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Google Open Source News

Acer C7 Chromebooks Expand Chrome OS Market 67

Posted by timothy
from the ssd-would-have-been-nice-though dept.
Nerval's Lobster writes "Google is following up last month's Samsung Chromebooks with a new, lower-priced one developed by Acer. Retailing for $199, the 11.6-inch Acer C7 Chromebook features an Intel Celeron 847 processor, 2GB of DDR3 memory, a 320GB hard drive, three USB 2.0 ports and an HDMI port for various cords and auxiliary devices. It's designed for portability, weighing 3.05 pounds and measuring an inch thick. Boot time is reportedly less than 18 seconds. If the new Chromebook has a weakness, it's the advertised 3.5 hours of battery life. That's less than the MacBook Air (which features anywhere from 5-7 hours' battery life, depending on specs) and many of the Windows-backed Ultrabooks, some of which claim up to 11 hours of battery life depending on usage. It's also far less than the posted battery life for tablets such as Apple's iPad and Google's Nexus 7, which are widely viewed as the most prominent competition to laptops in the extra-portable category."
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Acer C7 Chromebooks Expand Chrome OS Market

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  • by fuzzyfuzzyfungus (1223518) on Tuesday November 13, 2012 @10:24AM (#41967697) Journal

    A subset of the full features are supported offline [google.com]. I don't know if the 320GB is actually anywhere near filled in common usage scenarios, or whether that's just the sweet spot for spinny disks these days; but going offline doesn't brick the thing.

  • by Anonymous Coward on Tuesday November 13, 2012 @10:26AM (#41967721)

    If the new Chromebook has a weakness, it's the advertised 3.5 hours of battery life. That's less than the MacBook Air (which features anywhere from 5-7 hours' battery life, depending on specs) and many of the Windows-backed Ultrabooks, some of which claim up to 11 hours of battery life depending on usage.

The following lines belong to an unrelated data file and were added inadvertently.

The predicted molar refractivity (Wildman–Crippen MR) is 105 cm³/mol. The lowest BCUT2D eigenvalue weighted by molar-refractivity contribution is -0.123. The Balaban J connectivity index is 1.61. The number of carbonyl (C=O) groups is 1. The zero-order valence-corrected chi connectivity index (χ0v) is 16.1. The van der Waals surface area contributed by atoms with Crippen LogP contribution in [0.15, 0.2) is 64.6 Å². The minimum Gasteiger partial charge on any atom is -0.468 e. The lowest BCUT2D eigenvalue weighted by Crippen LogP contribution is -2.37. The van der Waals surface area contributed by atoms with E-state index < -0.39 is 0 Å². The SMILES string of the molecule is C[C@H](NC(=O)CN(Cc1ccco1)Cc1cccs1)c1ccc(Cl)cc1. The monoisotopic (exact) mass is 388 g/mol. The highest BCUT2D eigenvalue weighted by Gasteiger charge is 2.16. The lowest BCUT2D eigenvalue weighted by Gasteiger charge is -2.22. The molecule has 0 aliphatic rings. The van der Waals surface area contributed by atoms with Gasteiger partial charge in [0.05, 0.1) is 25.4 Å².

You are comparing a $200 machine to one that starts at $1000. It's obviously not going to have the same spec. I'd rather have the $800 and slightly less battery life.

    The processor does seem weak, but it is a $200 machine that's only going to be used for light tasks.

    If these are the only real-world "weaknesses", it seems like great value, especially if you can put Linux on it.

  • Re:Google, why? (Score:4, Insightful)

    by DragonWriter (970822) on Tuesday November 13, 2012 @11:52AM (#41969069)

    Chrome needs to be dumped on its ass and the best bits folded into Android. These two operating systems have so much overlap that it makes no sense to keep them both going.

    Android is the current, and well-establish Google operating system for mobile phones and tablets, which is the #1 OS in that area. ChromeOS is the far less mature and established OS that represents Google's long-term OS goal, but whose current incarnations are more focussed on traditional keyboard-and-pointing-device type of environments than touch devices. It doesn't make sense to disrupt Android by forcing it to take on ChromeOS's role as well as its own, and it doesn't make sense to hold ChromeOS back by forcing it to take on Android's role. Chrome browser on Android is already the tool for bringing the parts of ChromeOS that work well with Android to Android (just as Chrome browser on Windows, MacOS, and Linux serves as the vehicle for those platforms.) Google's long-term goal -- that they've stated many times -- is to converge Android and ChromeOS. But they have pretty good reasons not to be in a hurry to do that.

  • And still save a LOT compared to the Macbook Air (like, $600). Heck, buy FIVE.

    that's my tongue-in-cheek way of pointing out that they have different target audiences ... I highly highly doubt there are many people out there just struggling with the "Oh, I WANT to buy an Acer Chromebook, but that battery means I guess I have to buy a Macbook Air instead" thought process.

What the world *really* needs is a good Automatic Bicycle Sharpener.

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